With the Super Bowl in East Rutherford, N.J., Phillips has been polite about explaining the geographic difference between North Jersey and South Jersey to those billing the game as a homecoming. He's returning to the state where he first played football, where he graduated high school, and that elicits fond memories.
But the game is not a homecoming - "home" is the Philadelphia area, where Phillips relied on the Police Athletic League as an adolescent.
"One of the best things about Philly, for me, was the Police Athletic League," Phillips said. "The PAL did a wonderful job of molding me to the person I am now, just because it kept me out of the streets and it kept me doing some positive."
Phillips, 33, was raised on 30th Street and Girard Avenue. Once school let out, he rushed to the Logan PAL center. He stayed until 6 p.m., went home for a one-hour dinner break, and then returned to the PAL from 7 to 9 p.m. He played all types of sports except organized football.
Although he grew up a devoted Eagles fans admiring Keith Byars, his original calling was basketball. Phillips' mother played at University City High and his father played at Ben Franklin High. Phillips was too big to play in an organized football league - he remembered a 130-pound weight limit when he was 155 pounds - and there was not much grass in his neighborhood to play with friends.
Phillips became introduced to the sport when he moved with his mother and stepfather to Willingboro for high school. He was a standout athlete, and the coaching staff was immediately intrigued.
"We had quite a few kids from Willingboro who went to play Division I, but he was one that really stood out," former Willingboro coach Ty Belford said. "You can see when we ran drills that [Phillips] had a lot of potential."
Phillips played on teams that included six Division I players. When Belford met with the team for pregame meetings, he often offered them the same refrain: "There's going to be a couple guys in here that are going to be playing on Sundays."
Yet Phillips did not even think about playing in college until his high school basketball coach told him that he could be a Division II basketball player or a Division I football player. That's when Phillips focused his attention toward football.
He was a tight end and pass rusher in high school, and both Phillips and Belford remember a nine-sack performance against Camden during Phillips' senior season. The Camden players shouted insults toward Phillips. After the game, the Willingboro buses were pelted with rocks, eggs, bottles, and bricks.
"I had never seen anything like that before," Phillips said. "In my mind, again, I was like, I have to go prove these guys wrong. I played with an extra added chip on my shoulder and we were able to get a win and I played well."
This is a common emphasis by Phillips, who seeks motivation from any slight. After a productive career at Purdue, Phillips excelled for the San Diego Chargers for nine seasons. He was second on the team's all-time sack list. Yet the Chargers were not interested in bringing Phillips back as a starter when he entered free agency this offseason.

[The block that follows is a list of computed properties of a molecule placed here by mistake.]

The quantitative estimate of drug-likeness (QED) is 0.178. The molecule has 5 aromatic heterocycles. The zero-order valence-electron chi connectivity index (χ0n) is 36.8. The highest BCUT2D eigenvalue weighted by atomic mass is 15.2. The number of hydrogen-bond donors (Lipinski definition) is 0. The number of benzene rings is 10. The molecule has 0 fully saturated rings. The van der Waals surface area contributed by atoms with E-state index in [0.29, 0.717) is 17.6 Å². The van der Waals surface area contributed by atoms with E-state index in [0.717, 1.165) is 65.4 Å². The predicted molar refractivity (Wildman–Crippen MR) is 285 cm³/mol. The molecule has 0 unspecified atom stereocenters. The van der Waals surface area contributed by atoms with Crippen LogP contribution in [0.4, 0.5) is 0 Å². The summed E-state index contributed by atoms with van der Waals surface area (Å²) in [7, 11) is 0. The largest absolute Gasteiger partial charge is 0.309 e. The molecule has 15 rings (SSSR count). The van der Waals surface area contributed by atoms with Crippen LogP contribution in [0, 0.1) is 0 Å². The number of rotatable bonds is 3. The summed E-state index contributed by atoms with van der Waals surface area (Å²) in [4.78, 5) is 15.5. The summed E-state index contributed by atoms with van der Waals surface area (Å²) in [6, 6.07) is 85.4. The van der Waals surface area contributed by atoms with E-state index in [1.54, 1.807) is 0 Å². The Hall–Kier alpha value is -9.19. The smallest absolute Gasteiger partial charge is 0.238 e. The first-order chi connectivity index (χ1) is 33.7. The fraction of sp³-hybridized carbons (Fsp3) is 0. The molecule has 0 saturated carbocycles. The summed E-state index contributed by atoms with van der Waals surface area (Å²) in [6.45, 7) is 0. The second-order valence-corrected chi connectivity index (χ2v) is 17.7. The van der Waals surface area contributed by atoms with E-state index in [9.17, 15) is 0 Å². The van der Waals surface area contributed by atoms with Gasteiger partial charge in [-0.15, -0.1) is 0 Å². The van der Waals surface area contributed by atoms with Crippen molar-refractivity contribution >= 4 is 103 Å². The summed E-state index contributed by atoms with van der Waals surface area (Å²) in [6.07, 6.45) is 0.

"It was almost like a slap in the face," Phillips said.
Phillips prepared to sign with the Houston Texans. He said the Eagles were interested in Phillips, but he was not looking for a homecoming.
"It's tough with all my family," Phillips said. "They're die-hard Eagles fans. I'd need 50-60 tickets to every game."
Then one of the crazier stories of the offseason occurred, and Phillips' plans changed. The Broncos planned on restructuring defensive end Elvis Dumervil's deal, but they did not receive the faxed contract until after the league deadline last March. Denver was forced to cut Dumervil to avoid paying him $12 million, leaving them with a need for a pass rusher.
They turned to Phillips, who had previously played outside linebacker in a 3-4 defense. He signed a one-year deal, and his role became even more important after linebacker Von Miller was suspended six games for violating the league's drug policy, and later suffered a season-ending injury. Phillips is now the Broncos' top pass rusher and led the team with 10 sacks.
Phillips knows he would not be in Denver if Dumervil returned, and his value might be different if Miller played the whole season. But Phillips, sticking to his Philadelphia ethos, refuted the second-fiddle standing.
"Those guys have been big but I'm almost positive I have more sacks than both of them had at this point in their career," Phillips said. "That just goes to show that everything happens for a reason. That's the reason that I'm here."
He jokes with his teammates that they could not beat him in San Diego, so they made him join them. But Phillips is also honest about how he reached this point.
His sack dance honors his grandmother. He exalts his mother's role in his life. His charity of choice is for after-school programs because of his fondness for the PAL. The Willingboro football field is named in his honor, and he spoke at the school's 2012 commencement.
He singled out the role that multiple people played in his life - Mel Kilgore from PAL, Belford and the coaches at Willingboro, his chemistry teacher who helped him get into college.
"When I watch the game Sunday, I'm going to be thinking about a lot of those things," Belford said. "A lot went into Shaun being where he is. And it's all about the pride in the town, and the pride in the program."
Phillips maintains that pride. Because when the Broncos take the field on Sunday, he knows that he's from Philadelphia and went to school in Willingboro.
"You want to make your hometown proud," Phillips said. "You want to represent for your hometown."